The Rise and (Slight) Fall of Bitcoin


Ivan Jimenez, News Editor

A favorite among billionaires and black-market shoppers, bitcoin has rocked the fiscal world. Secure, easy to use and tech-friendly, the cryptocurrency has made its fair share of friends and enemies since its birth after the 2008 Recession – but its golden age might be short-lived.

Bitcoin is an online currency created by an anonymous internet-user in 2009. Transactions are made anonymously and without transaction fees or middle men (so there’s no banks involved), according to CNN.

It’s easy to see why bitcoin is so popular. Its decentralized aspect, meaning that it’s free from bank control, assures users of their money’s stability. For instance, unlike currency from a traditional bank which can be inflated until it has no value, Investopedia reports that bitcoin is created using a complex algorithm called “Bitcoin Mining,” so it’s produced at a healthy pace.

And if that weren’t enough, bitcoin has a broad use of applications, though granted, not all are exactly kosher. Because bitcoin is anonymous and easy to set up, users can have multiple profiles from which they can make purchases. So, although bitcoin can purchase everything from pizza to motorcycles, it’s widely used on the black market for illicit activities such as for drugs and human trafficking, according to CNBC.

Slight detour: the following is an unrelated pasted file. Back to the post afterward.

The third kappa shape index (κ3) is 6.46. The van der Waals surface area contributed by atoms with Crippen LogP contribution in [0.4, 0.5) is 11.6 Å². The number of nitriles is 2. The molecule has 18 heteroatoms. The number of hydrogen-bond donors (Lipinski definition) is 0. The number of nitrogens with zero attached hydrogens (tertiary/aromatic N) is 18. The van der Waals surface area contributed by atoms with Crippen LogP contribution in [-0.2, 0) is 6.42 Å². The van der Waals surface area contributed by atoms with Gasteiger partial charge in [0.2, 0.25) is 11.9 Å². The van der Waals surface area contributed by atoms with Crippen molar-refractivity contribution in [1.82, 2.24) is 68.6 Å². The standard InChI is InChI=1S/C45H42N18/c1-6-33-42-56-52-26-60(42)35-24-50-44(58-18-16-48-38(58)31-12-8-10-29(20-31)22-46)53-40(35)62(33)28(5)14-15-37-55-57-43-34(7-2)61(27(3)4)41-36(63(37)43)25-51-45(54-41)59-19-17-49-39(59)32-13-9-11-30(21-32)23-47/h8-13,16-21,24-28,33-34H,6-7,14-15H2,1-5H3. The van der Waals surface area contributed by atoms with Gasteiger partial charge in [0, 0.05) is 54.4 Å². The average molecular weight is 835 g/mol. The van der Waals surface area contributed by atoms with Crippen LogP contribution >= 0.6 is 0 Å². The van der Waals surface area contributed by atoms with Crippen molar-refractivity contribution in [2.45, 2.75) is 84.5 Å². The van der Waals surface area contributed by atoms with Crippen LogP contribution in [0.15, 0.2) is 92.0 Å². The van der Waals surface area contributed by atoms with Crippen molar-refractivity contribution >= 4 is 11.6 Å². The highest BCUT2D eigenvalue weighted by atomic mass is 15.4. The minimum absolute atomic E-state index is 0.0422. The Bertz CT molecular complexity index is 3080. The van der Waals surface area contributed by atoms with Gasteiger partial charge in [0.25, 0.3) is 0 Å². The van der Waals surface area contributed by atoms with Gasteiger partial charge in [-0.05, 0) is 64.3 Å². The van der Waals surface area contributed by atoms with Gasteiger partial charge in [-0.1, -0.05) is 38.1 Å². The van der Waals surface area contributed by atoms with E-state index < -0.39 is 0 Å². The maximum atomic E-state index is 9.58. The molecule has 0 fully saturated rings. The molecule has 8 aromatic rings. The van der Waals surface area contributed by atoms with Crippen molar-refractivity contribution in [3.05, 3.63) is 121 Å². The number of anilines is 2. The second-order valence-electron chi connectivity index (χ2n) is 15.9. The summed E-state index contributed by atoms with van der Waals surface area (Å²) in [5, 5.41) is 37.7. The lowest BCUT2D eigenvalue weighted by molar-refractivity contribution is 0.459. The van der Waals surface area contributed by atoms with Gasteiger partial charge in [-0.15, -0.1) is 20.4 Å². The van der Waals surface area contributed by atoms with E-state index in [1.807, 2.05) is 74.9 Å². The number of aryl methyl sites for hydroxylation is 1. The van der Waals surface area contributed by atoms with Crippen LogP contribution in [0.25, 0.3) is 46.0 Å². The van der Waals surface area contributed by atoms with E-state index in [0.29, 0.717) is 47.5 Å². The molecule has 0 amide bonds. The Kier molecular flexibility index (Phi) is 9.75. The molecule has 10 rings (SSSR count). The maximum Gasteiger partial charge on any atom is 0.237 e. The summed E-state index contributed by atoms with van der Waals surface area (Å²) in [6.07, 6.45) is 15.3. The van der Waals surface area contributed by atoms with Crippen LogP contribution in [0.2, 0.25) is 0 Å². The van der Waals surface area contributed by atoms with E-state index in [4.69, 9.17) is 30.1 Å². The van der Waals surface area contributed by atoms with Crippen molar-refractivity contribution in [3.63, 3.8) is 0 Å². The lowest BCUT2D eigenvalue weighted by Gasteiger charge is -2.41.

But not everyone’s digging the new monetary style. In a recent chain of events, China declared its animosity for the cryptocurrency as it declared its intent to shut down Bitcoin exchanges within the country – and this wasn’t a surprise. According to the Wall Street Journal, Beijing appears to be becoming more intolerant of cryptocurrencies day by day:

“The hard truth is that a loosely regulated, somewhat complicated financial instrument like bitcoin was never likely to sit well with a government that is still obsessed with micromanaging its own hard currency, the yuan.”

So that accounts for bitcoin’s slight fall from grace. But other than that, the cryptocurrency seems to be faring well. Its general value is rising, and as of this year its price rose to $4000 USD, according to Cryptocoins News.

Bitcoin, then, has proved successful insofar as the currency is still in its infancy. Negative future prospects may include other government cracking down on bitcoin as they worry about losing tax revenue and control of their respective hard currencies.

So it’s still too early for black-market shoppers to celebrate. But come December, if bitcoin continues to boom, our Christmas parties will undoubtedly be suspiciously exciting.